I recently was looking through a book for ideas on relational evangelism/servant evangelism. I came across this address which made me think, do I care like I should? Let me share it with you:
She’s only a little more than middle aged. Her husband died suddenly after he had a stroke. She couldn’t meet the house payments and had to move to a small place. The apartment said ‘no pets’-so her little dog had to go. Because the dog was gone, she was even more lonely. Because she was lonely, depression set in. Because she was depressed, wise decisions were difficult to make. Because she made poor decisions, her adult son had access to her bank account, spending what little she had left. Then he disappeared, leaving her with the bills.
Or this realistic thought:
She’s 89 and lives alone. Disease has left her in a constant state of pain. Her vision is fading fast-she can hardly see the pictures in the album anymore. She sits all day with no one to talk to. The neighbors rarely come by. She has a daughter with three kids four hours away. ‘It’s hard to keep in touch,; she says. ‘Life is empty.’
Then He will say to those on His right, ‘You are God’s Children because you are so much like Him. Come! It’s time for you to receive your inheritance. You have cared about others, which shows that you care about me. When others were thirsty, you gave them water. When they were hungry, you gave them food, and when they were without a place to live, you took them in. When they had nothing suitable to wear, you gave them clothes. When they were sick, you visited and comforted them, and when they were in jail, you took them in.’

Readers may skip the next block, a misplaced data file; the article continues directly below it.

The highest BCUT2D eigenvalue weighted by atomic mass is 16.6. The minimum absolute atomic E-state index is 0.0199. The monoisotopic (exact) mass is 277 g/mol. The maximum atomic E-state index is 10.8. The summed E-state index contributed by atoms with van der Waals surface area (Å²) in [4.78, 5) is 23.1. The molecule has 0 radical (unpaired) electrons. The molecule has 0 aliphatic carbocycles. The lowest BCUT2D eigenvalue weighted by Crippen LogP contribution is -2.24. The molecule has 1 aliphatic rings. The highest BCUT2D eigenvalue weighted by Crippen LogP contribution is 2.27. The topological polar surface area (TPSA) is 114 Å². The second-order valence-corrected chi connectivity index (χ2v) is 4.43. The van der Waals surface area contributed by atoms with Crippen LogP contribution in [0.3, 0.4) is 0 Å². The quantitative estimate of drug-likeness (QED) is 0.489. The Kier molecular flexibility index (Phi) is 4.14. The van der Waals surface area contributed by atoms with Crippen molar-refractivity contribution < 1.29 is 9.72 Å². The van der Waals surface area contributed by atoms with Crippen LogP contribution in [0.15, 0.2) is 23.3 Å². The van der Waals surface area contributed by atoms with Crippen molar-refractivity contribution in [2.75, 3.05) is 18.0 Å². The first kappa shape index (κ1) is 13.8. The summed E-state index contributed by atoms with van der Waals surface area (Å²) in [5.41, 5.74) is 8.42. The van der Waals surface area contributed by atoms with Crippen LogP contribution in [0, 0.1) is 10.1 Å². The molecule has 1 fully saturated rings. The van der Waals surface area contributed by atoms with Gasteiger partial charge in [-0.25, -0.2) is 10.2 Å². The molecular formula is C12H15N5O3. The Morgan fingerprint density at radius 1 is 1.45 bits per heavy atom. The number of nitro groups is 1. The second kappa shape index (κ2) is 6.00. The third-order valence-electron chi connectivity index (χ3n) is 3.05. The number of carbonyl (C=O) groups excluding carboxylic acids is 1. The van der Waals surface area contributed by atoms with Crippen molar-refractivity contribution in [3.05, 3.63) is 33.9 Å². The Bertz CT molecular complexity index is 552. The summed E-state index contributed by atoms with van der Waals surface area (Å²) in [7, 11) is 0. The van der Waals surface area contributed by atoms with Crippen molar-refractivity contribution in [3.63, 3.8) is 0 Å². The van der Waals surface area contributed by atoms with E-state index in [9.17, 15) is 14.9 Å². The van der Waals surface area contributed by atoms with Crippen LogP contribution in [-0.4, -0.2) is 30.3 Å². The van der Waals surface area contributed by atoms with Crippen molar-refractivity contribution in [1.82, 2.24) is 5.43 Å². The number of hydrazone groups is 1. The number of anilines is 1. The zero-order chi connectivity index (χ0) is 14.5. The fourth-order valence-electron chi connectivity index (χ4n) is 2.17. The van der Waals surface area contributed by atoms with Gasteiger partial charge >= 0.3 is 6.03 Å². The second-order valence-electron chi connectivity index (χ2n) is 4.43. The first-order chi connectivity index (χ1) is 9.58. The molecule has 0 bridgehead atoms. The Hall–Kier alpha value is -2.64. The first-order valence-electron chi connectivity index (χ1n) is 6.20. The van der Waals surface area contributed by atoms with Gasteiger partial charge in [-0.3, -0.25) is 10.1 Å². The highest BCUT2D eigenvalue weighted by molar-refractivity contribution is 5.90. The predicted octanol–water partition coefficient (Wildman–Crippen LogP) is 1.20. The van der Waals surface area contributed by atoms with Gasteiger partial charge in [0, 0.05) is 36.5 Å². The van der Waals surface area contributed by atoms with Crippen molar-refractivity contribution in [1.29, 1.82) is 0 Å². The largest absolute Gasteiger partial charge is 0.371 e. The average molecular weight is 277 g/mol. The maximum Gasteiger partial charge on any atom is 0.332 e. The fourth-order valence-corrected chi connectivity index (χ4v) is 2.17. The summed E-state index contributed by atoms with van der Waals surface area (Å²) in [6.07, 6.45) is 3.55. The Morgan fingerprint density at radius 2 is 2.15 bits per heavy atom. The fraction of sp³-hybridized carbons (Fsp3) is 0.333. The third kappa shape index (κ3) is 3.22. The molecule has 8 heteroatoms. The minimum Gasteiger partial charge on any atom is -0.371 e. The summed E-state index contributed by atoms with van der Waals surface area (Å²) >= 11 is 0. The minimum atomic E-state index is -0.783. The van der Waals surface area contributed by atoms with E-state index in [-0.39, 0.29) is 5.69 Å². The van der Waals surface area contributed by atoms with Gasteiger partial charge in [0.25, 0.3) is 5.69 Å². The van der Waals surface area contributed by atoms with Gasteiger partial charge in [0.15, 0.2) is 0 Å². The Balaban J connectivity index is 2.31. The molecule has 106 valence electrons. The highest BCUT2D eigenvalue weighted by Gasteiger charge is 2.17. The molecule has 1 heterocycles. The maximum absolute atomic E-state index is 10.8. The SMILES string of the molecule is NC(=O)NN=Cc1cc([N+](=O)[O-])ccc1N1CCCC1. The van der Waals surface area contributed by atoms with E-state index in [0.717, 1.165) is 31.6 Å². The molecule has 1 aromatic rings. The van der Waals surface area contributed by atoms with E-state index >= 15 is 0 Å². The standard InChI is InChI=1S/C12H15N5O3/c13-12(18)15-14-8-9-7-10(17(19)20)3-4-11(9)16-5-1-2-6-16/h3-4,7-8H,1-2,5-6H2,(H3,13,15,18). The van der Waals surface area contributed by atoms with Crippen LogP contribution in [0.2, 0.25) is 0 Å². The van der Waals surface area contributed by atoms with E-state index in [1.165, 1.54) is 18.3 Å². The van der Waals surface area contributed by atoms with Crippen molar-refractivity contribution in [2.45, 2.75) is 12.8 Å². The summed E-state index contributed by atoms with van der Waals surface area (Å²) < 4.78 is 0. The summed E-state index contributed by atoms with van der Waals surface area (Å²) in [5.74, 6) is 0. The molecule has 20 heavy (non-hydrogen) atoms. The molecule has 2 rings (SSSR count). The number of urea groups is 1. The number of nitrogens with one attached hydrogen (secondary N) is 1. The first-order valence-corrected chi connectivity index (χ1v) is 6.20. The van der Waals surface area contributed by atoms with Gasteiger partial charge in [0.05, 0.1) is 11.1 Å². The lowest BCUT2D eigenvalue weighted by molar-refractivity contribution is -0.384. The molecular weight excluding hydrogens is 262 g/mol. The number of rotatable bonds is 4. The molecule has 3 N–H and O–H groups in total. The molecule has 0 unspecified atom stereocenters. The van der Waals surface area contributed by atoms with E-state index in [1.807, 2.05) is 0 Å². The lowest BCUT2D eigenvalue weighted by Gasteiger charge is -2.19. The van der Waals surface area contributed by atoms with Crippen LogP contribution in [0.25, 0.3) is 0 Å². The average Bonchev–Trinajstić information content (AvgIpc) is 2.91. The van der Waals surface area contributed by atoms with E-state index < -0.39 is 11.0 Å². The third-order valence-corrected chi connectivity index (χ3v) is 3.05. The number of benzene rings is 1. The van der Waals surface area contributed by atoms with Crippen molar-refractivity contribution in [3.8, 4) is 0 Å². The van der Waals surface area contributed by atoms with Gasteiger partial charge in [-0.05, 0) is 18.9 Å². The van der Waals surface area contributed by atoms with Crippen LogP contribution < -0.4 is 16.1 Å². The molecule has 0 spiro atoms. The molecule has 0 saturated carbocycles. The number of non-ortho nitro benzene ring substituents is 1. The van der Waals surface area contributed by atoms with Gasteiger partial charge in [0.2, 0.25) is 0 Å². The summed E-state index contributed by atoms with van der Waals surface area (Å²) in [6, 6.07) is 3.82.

Then the righteous will say, ‘Lord, we never realized that when we fed the hungry we were feeding you, or that when we gave thirsty people a drink, we were giving it to you…’
Then He answered and said, ‘I know you didn’t realize this because a change took place in your life, and kindness and compassion became part of your nature. What you did by caring for these thought of as insignificant was just as if you had done it for me.’ (adapted from Matthew 25:34-46)
Christianity is an action word. The church of Jesus Christ was never meant to be a vat to be filled, we are intended to be pitcher to pour out. That doesn’t just mean in our Sunday morning ministry, which is certainly important, but in our actual lives. When our feet hit the ground outside of the church walls, are they carrying us about our business, or are they being used to carry us about accomplishing God’s agenda? I think of James 3:26 which says:
As a person’s body is useless without breath, so our statements of faith are meaningless without action. (Clear Word)
I’m going to say something that some will find strong, but it is true: You can talk all you want about being a Christian and what it means. But until your life produces some fruit you haven’t changed. Fruit is a life touched, a heart encouraged, a soul soothed. It can be as drastic as someone praying the prayer of salvation or as simple as someone realizing that they are cared about after a long, hard day. Christianity should not be a term we throw about, is should be tangible. Christianity should change whatever it touches, because the Christ at the center of it changes whatever He touches.
Just a thought…